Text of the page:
It is not here meant that there is any special difficulty in that which has been the occasion of these general remarks; still less is it implied that he who speaks makes any pretension to know anything as he ought to know, more than those he sees around him. If through the unction from the Holy One we know all, it is equally true that we all are but learners.
Again, it is not of course any attainment of mine that leads me to speak as I have done now. If I have spoken strongly, it is only, I trust, what becomes every believer. I have taken no ground beyond your own, my brethren; but surely this is a ground that calls you to assert the very same inestimable privilege that I boast, by grace, as a man of faith. It is not the vanity of setting up oneself as possessed of exclusive powers or special means of attaining or explaining anything; for I should distrust anyone who pretended to anything of the sort, no matter who or where he might be. But that which does good to every saint and to every soul is the unqualified confidence in God and His Word, which, if it does not reproduce itself in hearts purified by faith, at least deals with the consciences of all others till utterly blinded by Satan. Nor are you thus called to believe anything like an extravagance, though it surely would be so if the Bible were a human book, and so to be treated like any other, which after all even infidels do not; witness their occupation with it and zeal against it. Who troubles himself with the Koran or the Shastres, save their votaries?
But Scripture claims always to be the Word of God-never the word of Isaiah or Ezekiel, of Pete r or Paul (1 Cor. 14:37; 2 Pet. 3:15, 16); for, whatever the instrument may be, it is as truly God's Word as if the Holy Ghost had written it without a single instrumental means. If this be submitted to (and you might more consistently reject the Bible altogether, if you do not submit), one sees the hollowness and falsehood of sitting in judgment upon it; for who can question that to doubt that which comes directly from God Himself would be to take the place not merely of an unbeliever, but of a blasphemer or an atheist? And if unbelief be probed home, it comes to this: it is a virtual denial of God's veracity, of His revelation, if not of His being.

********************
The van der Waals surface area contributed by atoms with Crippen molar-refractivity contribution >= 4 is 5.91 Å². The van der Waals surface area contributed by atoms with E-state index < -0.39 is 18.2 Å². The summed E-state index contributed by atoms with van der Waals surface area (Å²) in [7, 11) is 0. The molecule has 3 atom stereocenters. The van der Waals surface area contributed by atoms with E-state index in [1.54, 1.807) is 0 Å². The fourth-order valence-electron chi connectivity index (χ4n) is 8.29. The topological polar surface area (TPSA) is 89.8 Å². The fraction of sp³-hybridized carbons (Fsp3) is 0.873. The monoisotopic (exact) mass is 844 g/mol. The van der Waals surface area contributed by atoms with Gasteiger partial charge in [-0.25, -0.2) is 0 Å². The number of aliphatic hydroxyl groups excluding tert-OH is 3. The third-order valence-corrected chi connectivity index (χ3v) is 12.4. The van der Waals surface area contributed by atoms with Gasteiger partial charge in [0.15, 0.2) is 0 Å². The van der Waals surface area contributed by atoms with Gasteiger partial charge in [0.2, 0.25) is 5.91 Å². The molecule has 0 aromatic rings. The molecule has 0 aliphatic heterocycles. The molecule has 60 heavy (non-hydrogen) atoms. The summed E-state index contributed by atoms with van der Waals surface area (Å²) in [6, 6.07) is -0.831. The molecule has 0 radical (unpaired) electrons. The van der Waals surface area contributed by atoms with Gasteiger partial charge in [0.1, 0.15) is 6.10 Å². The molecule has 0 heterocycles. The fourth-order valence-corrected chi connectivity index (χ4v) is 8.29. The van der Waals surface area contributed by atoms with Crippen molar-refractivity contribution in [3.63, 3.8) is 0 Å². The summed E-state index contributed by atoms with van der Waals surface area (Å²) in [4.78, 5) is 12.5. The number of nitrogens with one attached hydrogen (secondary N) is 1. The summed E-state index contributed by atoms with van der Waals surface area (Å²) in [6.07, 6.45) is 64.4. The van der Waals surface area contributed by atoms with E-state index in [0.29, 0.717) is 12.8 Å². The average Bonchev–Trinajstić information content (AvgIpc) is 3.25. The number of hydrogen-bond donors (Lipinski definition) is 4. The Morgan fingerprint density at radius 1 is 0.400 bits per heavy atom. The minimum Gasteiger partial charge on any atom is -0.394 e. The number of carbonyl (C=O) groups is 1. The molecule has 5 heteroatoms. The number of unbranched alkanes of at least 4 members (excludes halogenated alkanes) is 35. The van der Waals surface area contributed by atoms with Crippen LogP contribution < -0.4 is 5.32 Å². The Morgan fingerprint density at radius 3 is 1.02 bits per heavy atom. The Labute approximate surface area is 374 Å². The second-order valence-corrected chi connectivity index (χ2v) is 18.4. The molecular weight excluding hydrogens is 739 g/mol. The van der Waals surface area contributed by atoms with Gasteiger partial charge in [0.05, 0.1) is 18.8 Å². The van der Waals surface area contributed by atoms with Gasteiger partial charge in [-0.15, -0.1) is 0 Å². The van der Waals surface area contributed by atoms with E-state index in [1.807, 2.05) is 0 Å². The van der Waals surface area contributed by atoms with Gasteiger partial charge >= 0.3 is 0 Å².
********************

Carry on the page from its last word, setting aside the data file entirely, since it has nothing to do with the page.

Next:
But returning from this to the simple tale of Samson's life, I take it as the plain fact that God meant us to learn that He saw fit at that time to deliver by an unworthy instrument, by a man who showed how low he was, if only by the moral incongruity of an Israelitish Nazarite seeking a wife from the fiercest of Israel's uncircumcised enemies. The grossness of such conduct is left to tell its own tale; and yet God, by the man that was thus pursuing his own self-willed course, meant to overrule the occasion for His glory, snapping the more violently the ties which Samson's ungoverned passion and low thoughts induced him to form. The descent is great, when one bearing the name of the Lord slights His word and seeks a path of his own. If God permits him for a season to do his own will, what shame and pain he must reap ere long! Meanwhile the man, morally speaking, is ruined- his testimony to His name being worse than lost. Even if God interfere and produce the direct opposite of the fleshly enjoyment which self-will had sought, it is in no way to the man's praise if God effects His purposes by his acts, spite of wrong and folly. Never indeed is good the fruit of man's will, but of God's. This only gains the day, for it alone is as wise and holy as it is good. I take it therefore, that in the present case there is nothing to stumble the simplest believer, though no doubt there may be to one who knows not God and His Word.
Alas! how many there are in these days of audacious freethinking who are disposed to sit in judgment on His Word, and give His revelation no credit for telling us the truth as it was and is.